As the Nazi archives dealing with the concentration camps and labor camps will be unsealed within months, this book’s timeliness adds to its intrinsic value. Sala is the author’s mother; her unique, stirring end-of-life gift are the letters and photos she received from her sister Raizel when Sala was a slave laborer. Research by Kirschner more than adequately supplies dense details of the progress of the war, the location of factories, and Sala’s daily life in that context.
At age 14, Sala spunkily pushed her older, frailer sister aside, and became her surrogate, to be taken into the local Polish factory system.
Incredibly, Sala both hid and smuggled Raizel’s letters. Also incredibly, Raizel could send the letters and receive Sala’s replies. Both starved equally until the war was over. The author’s unflinching narrative covers the apparently seamless installation and systematizing of slave labor, its growth, and its continuous importance to the Nazis to the end. Her Jewish kapo was known to Sala; a local figure, he ran the factory and the lives of the mostly young female hostages.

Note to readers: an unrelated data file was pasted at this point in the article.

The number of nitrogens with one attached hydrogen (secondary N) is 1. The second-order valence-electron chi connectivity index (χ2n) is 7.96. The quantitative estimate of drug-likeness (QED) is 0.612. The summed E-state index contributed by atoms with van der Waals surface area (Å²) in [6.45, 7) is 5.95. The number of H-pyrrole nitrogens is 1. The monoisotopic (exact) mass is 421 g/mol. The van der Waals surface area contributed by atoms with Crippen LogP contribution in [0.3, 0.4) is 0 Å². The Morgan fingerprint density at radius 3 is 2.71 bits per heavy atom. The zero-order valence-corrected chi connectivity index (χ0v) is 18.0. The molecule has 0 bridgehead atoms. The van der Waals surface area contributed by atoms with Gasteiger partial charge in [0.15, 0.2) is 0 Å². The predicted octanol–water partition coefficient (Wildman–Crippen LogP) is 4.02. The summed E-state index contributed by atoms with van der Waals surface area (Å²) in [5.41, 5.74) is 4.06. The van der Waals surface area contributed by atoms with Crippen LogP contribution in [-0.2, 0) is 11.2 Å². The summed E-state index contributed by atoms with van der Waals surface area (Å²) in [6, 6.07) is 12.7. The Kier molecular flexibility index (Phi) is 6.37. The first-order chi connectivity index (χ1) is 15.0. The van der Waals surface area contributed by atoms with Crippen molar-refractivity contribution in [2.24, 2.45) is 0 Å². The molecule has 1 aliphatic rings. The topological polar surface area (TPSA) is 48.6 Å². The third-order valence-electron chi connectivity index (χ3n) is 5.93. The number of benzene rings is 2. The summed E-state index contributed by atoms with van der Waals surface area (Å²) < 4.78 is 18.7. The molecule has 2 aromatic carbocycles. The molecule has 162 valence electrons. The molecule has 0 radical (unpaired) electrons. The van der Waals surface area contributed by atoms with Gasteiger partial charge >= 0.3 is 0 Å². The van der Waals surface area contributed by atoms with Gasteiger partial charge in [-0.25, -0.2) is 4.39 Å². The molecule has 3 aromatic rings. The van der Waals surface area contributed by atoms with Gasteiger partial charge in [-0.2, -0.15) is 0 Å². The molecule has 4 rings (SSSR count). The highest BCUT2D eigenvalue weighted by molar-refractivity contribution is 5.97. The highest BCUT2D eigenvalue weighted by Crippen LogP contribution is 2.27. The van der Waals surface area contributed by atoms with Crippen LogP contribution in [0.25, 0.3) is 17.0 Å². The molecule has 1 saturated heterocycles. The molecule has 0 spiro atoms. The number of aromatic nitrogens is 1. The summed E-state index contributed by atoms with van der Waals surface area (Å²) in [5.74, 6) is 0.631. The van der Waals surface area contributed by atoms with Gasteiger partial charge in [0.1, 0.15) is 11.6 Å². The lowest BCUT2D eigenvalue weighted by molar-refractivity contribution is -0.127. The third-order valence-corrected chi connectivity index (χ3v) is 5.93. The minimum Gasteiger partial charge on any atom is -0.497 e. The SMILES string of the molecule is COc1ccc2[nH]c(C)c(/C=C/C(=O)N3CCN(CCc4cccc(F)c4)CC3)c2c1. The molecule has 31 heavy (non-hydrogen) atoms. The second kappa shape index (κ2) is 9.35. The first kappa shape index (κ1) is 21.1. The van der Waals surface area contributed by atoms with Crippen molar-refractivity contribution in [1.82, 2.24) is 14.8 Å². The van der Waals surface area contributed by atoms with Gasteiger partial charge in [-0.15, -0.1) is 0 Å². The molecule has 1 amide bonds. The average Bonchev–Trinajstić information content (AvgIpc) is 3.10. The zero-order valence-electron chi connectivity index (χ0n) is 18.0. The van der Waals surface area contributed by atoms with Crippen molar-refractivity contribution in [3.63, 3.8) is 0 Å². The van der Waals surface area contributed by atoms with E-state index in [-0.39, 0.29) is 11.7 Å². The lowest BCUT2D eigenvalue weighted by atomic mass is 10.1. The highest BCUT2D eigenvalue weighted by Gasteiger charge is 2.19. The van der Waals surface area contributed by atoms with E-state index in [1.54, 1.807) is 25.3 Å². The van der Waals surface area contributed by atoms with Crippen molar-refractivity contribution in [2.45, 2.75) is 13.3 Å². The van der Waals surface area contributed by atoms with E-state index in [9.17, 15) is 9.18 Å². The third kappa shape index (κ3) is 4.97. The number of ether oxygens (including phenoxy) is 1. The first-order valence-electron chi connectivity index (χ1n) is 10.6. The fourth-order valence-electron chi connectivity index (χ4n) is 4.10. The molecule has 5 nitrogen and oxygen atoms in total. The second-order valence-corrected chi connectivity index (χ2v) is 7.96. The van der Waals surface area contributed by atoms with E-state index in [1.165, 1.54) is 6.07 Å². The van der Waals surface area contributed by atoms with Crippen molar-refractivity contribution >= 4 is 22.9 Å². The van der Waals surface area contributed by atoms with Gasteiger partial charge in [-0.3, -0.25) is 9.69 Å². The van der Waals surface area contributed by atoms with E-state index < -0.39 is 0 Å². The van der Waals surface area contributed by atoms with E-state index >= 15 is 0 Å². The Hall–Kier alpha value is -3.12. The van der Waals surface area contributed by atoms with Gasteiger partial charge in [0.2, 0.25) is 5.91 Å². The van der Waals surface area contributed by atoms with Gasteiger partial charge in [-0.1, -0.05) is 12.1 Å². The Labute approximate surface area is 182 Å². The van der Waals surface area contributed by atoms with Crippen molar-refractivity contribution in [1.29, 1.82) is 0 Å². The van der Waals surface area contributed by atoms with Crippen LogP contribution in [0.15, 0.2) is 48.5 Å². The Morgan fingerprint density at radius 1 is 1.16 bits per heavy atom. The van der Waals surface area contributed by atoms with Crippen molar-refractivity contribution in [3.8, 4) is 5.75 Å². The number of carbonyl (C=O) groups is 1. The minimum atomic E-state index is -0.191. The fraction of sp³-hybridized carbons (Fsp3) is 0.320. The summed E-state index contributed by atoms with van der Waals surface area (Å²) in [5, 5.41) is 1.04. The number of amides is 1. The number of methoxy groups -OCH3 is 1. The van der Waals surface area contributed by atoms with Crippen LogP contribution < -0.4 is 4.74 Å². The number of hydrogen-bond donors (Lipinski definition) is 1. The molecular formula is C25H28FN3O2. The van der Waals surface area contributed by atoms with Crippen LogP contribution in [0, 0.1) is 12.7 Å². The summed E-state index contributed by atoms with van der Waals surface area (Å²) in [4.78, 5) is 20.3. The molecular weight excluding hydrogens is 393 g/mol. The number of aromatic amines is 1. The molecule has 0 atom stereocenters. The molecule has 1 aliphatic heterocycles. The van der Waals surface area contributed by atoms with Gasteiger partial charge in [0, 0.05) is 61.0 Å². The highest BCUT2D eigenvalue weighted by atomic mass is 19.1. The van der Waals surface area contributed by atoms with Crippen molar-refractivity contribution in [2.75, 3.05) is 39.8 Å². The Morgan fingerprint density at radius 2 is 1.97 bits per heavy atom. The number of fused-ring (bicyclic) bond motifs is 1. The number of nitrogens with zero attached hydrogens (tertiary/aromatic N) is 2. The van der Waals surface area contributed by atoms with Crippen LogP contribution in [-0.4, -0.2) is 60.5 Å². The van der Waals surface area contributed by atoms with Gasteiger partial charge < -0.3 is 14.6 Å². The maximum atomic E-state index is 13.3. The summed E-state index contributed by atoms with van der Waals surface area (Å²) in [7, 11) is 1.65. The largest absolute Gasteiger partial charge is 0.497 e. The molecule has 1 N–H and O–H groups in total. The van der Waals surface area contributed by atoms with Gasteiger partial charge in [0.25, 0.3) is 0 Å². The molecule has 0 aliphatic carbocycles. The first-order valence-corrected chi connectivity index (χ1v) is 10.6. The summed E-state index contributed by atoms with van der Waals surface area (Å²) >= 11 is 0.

A touching, interesting and valuable history, one in which the personalities of the principals shine through the wretchedness. Illustrations, facsimiles, endnotes.